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India at Prayer

It is around four a.m. on the banks of the holy Ganges. The Naga sadhus snaked a thick line, awaiting their holy dip or shahi snan. In the predawn dark, the bitter chill of the north Indian winter was freezing these naked ash-smeared mendicants who are the iconic, photogenic face of the Kumbh Mela. Their sudden random spurts of violent self-expression were legion. Double-barricades separated them from the public with policemen lodged in between the double-barricades as an added measure of safety. Even the policemen warned: if you go over the barricades into their midst, you are on your own. Suddenly, unexpectedly, one of these tough-guy sadhus sprang a deal on Nirmal Jain, the photographer. The sadhu offered to buy the photographs of him that were just clicked. Name your price, he said.

Agreed, the naga sadhu has set himself up for a trite contrast: the clash of the old and new, the great cyclical surge of spirituality against the small change of commerce, sober saffron against vividly colored Chinese-made toys. But somehow the Kumbh rises above metaphors, both ordinary and extraordinary. After visiting the Kumbh Mela of 1895, Mark Twain wrote: “It is wonderful, the power of a faith like that, that can make multitudes upon multitudes of the old and weak and the young and frail enter without hesitation or complaint upon such incredible journeys and endure the resultant miseries without repining. It is done in love, or it is done in fear; I do not know which it is. No matter what the impulse is, the act born of it is beyond imagination marvelous to our kind of people, the cold whites.” Just the sort of power that compelled millions like Nirmal Jain, Dhiraj Singh and Vikram Page (TwoPin team) to drown in its magic.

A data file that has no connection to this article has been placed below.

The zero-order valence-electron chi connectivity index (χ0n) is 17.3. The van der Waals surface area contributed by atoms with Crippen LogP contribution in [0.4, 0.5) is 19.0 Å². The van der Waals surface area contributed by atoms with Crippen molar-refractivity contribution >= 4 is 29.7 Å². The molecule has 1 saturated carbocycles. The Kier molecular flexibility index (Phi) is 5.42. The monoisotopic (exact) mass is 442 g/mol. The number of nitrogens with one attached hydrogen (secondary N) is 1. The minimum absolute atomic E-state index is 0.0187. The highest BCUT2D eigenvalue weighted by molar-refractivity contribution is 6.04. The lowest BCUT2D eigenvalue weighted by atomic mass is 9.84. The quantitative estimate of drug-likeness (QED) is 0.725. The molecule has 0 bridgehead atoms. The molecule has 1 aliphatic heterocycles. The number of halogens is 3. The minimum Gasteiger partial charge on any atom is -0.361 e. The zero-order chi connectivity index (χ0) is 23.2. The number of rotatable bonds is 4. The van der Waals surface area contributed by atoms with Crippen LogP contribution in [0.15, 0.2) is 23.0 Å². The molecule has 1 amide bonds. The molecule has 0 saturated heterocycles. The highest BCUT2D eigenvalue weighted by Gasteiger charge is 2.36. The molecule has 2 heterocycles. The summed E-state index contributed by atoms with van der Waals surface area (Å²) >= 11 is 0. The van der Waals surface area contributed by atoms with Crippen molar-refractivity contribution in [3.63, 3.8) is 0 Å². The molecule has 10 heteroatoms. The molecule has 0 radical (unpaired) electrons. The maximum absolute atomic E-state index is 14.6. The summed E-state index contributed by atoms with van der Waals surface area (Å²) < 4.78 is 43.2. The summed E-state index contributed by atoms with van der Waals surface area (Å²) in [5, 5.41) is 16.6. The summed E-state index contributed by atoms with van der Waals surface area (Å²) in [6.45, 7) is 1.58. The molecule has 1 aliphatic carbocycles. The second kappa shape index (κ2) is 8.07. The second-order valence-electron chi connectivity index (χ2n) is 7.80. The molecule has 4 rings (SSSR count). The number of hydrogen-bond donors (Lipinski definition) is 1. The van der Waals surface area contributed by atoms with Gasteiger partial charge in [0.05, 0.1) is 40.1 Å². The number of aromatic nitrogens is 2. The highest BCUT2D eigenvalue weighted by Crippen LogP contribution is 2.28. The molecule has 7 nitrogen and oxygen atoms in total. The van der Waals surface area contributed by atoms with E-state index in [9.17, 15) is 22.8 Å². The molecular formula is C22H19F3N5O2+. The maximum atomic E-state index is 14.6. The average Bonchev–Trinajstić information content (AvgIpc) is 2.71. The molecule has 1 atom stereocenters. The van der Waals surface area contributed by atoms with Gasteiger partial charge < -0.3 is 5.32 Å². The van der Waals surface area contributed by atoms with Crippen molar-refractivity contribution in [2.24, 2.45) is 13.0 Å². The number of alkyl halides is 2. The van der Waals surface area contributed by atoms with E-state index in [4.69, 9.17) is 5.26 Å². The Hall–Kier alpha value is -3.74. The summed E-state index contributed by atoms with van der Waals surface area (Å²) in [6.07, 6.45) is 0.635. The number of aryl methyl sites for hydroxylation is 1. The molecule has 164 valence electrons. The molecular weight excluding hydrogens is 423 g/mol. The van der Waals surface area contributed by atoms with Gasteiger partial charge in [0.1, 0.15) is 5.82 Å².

An Ardh Kumbh shouldn’t be seen as half the real thing; it is the real thing. The Kumbh Mela follows a 12-year cycle and occurs every three years at four locations, Prayag, Haridwar, Ujjain, and Nashik, over the 12-year cycle. Each cycle has a Maha Kumbh or Great Kumbh that is the largest gathering of humanity anywhere in the world. The Maha Kumbh Mela returns to the same location every 12 years. The last one was in 2001 at Prayag, or Allahabad. Beside the Maha Kumbh, an Ardh (half) Kumbh is held every six years after the Maha Kumbh at each location.